Tech – for Everyone

Tech Tips and Tricks & Advice – written in plain English.

More Tips on E-waste

If you have an Office Depot near you, they have a program I think you should know about.

If you are like most, you have drawers and/or closet shelves piled with old electronic gadgets, doodads, and whatnots, that you know should go to the recyclers. And you’re aware that electronics contain toxic chemicals and stuff, so you know it’ll probably cost you good money to get rid of it.
So that old gear sits and takes up space.

“Electronic waste, commonly known as “E-waste” is one of the fastest growing segments of our nation’s waste stream. Millions of tons of E-waste was dumped in landfills in the U.S., according to the EPA. How can you help? Office Depot launched a Tech Recycling Service in over 1,000 store locations in 2007, which gives customers the opportunity to recycle their old technology right at their local Office Depot store. Simply purchase a Tech Recycling box at your local store for a nominal fee, take it to your home or office and fill it with unlimited pieces of technology. Office Depot then works with a recycling partner to turn E-waste into reusable materials, such as glass, copper, plastic and aluminum.”


3 SIZES AVAILABLE
Small ($5):       8″H x 15″D x 18″W (Max Weight 20lbs.)
Medium ($10): 20″H x 16″D x 16″W (Max Weight 40lbs.)
Large ($15):    24″H x 18″D x 18″W (Max Weight 60lbs.)

ACCEPTABLE
* Monitors (CRTs + LCD)
* Fax Machines
* Desktop PCs
* Laptop PCs
* Printers/All-In-Ones
* Scanners
* Peripherals (e.g. Keyboards, mice, drives, etc.)
* Telephones
* Digital Cameras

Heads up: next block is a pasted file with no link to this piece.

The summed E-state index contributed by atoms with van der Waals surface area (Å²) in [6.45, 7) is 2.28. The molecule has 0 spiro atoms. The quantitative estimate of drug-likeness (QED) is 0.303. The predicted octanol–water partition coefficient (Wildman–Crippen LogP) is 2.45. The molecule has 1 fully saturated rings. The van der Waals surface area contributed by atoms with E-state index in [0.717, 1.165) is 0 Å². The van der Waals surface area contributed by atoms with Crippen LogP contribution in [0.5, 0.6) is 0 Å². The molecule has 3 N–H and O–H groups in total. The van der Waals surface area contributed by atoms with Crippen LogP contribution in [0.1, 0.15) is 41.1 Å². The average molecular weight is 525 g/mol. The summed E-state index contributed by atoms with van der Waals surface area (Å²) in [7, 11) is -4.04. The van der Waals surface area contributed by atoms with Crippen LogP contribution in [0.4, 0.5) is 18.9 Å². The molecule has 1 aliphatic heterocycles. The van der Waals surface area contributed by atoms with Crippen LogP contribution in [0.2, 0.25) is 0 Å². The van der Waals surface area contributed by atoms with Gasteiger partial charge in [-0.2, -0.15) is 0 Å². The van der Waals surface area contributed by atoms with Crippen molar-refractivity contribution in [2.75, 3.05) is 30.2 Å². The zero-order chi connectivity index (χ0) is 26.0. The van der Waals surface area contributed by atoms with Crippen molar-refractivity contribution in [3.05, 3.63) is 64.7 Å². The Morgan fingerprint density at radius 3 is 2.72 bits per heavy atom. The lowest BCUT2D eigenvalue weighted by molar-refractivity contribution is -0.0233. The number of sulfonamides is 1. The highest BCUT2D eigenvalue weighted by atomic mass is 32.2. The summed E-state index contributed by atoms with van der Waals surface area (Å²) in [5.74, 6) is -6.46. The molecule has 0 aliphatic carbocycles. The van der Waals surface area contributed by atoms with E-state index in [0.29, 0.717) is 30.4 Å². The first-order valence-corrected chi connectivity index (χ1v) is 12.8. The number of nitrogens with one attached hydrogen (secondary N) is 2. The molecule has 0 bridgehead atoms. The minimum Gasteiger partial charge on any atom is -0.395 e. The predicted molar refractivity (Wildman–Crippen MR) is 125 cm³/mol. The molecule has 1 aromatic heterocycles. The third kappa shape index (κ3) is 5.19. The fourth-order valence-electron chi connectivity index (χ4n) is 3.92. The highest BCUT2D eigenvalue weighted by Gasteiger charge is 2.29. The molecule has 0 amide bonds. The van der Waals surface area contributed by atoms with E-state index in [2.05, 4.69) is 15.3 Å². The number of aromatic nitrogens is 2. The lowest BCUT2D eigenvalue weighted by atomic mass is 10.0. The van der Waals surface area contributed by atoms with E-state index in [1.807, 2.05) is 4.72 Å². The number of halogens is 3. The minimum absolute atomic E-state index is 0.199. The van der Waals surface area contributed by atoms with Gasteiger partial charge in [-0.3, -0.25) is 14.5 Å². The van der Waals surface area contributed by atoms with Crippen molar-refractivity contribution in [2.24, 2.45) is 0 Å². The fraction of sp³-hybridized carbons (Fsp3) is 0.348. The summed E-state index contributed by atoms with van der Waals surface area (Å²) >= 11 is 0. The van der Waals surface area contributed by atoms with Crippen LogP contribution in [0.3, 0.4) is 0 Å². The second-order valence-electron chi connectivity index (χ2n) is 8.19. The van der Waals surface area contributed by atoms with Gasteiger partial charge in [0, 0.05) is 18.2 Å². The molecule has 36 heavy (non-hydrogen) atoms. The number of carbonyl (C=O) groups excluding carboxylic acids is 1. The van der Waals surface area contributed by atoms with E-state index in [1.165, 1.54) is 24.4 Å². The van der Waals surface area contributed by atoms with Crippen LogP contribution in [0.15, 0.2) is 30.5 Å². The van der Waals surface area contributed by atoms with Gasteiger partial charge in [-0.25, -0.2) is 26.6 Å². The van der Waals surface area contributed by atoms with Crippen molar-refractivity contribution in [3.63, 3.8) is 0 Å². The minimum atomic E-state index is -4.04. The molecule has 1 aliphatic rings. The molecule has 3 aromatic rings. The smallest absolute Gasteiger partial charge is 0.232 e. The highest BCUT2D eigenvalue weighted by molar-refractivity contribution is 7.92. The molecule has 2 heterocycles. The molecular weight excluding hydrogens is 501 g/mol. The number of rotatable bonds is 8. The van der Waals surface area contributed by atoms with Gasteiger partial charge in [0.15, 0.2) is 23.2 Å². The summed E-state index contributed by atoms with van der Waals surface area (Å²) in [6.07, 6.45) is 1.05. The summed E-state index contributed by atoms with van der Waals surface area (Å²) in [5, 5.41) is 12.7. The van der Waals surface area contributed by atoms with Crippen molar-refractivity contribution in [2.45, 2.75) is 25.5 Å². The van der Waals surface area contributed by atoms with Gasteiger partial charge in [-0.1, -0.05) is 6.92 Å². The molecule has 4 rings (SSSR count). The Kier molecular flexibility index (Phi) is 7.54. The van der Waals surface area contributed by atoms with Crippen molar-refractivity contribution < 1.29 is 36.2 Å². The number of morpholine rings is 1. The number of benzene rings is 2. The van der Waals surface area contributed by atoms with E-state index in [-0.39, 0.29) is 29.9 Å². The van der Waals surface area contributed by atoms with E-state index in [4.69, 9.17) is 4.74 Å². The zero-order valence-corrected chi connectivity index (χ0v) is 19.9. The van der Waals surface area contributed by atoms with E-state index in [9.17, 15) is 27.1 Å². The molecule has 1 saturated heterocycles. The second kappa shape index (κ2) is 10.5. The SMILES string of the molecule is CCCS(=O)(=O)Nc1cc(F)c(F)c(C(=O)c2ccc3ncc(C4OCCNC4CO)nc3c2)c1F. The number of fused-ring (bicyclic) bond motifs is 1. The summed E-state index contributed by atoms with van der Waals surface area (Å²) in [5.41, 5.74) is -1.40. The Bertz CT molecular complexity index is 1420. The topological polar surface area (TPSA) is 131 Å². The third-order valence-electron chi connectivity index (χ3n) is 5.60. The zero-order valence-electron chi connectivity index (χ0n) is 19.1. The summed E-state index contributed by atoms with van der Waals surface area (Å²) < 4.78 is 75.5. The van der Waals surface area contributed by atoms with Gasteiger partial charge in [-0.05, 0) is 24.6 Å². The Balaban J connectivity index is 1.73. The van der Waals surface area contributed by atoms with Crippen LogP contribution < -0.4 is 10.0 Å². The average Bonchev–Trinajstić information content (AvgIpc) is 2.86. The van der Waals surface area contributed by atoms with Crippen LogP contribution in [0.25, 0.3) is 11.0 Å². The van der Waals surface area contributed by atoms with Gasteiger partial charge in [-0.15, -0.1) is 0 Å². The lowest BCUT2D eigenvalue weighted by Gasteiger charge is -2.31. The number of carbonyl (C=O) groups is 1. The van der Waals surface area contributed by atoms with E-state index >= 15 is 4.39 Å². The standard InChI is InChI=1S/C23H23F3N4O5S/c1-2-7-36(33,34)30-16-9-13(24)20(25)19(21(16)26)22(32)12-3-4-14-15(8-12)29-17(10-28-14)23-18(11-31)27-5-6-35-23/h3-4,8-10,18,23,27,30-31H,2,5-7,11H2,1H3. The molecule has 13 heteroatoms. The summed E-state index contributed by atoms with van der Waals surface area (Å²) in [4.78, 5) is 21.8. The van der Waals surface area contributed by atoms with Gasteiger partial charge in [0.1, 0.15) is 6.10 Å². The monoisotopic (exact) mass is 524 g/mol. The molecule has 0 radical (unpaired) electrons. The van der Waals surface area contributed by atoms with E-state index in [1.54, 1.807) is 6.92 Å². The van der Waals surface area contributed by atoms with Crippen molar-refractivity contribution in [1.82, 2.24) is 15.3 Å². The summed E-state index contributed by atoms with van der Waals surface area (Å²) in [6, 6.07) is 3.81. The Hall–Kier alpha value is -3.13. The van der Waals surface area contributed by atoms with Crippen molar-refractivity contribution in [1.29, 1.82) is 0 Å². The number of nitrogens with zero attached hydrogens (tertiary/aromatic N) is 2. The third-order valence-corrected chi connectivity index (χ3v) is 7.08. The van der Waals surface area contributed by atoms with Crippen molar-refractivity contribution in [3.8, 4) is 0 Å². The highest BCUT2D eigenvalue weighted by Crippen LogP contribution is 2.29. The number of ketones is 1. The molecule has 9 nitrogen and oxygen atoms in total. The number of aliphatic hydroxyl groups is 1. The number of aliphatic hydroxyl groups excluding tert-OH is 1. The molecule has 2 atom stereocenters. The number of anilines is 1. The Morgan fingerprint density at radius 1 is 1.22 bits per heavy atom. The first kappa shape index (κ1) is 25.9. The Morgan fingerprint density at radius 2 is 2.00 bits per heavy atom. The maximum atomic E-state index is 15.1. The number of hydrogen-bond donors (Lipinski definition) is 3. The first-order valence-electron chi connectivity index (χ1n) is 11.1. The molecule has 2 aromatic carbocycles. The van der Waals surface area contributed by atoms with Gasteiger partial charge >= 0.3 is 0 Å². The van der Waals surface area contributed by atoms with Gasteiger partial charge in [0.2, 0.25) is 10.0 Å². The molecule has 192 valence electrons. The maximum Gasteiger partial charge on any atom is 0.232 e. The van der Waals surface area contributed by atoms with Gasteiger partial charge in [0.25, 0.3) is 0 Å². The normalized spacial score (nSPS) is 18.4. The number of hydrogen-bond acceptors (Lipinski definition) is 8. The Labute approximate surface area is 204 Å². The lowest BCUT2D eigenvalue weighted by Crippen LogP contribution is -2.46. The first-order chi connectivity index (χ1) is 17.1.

* Video Cameras
* VCRs
* DVD Players
* MP3 Players
* Small Televisions
* Cords & Cables
NOT ACCEPTABLE
*  Cracked monitors
*  Electronics covered in
liquids / leaking
*  Refrigerators or other items
containing Freon
*  Appliances such as
toasters or kettles
*  Items containing
radioactive materials
*  Items that have, or may
have been contaminated
with chemicals
*  Liquids

I applaud Office  Depot for providing this service; and, naturally, I encourage folks to dispose of electronics safely and properly. (To take advantage full advantage, I reco buying a big box. $15 will get rid of a lot of that old junk. Sixty pounds worth!)

I also remind you that devices that may have data stored on them (aka “memory”), such as floppies, hard drives, cell phones, should have those memories “shredded” (aka “destroyed”). Please read, Delete does NOT erase your data*– preventing recovery and/or Reader Question Answered: Disposing of Floppies before you recycle (or otherwise dispose of old gear).

For more advice with tips for selling, or disposal, you can read my earlier articles. Just click here.

Bonus: These came in overnight.. what is wrong with people, man?! Is it contagious?

Copyright 2007-2011 © “Tech Paul” (Paul Eckstrom). All Rights Reserved.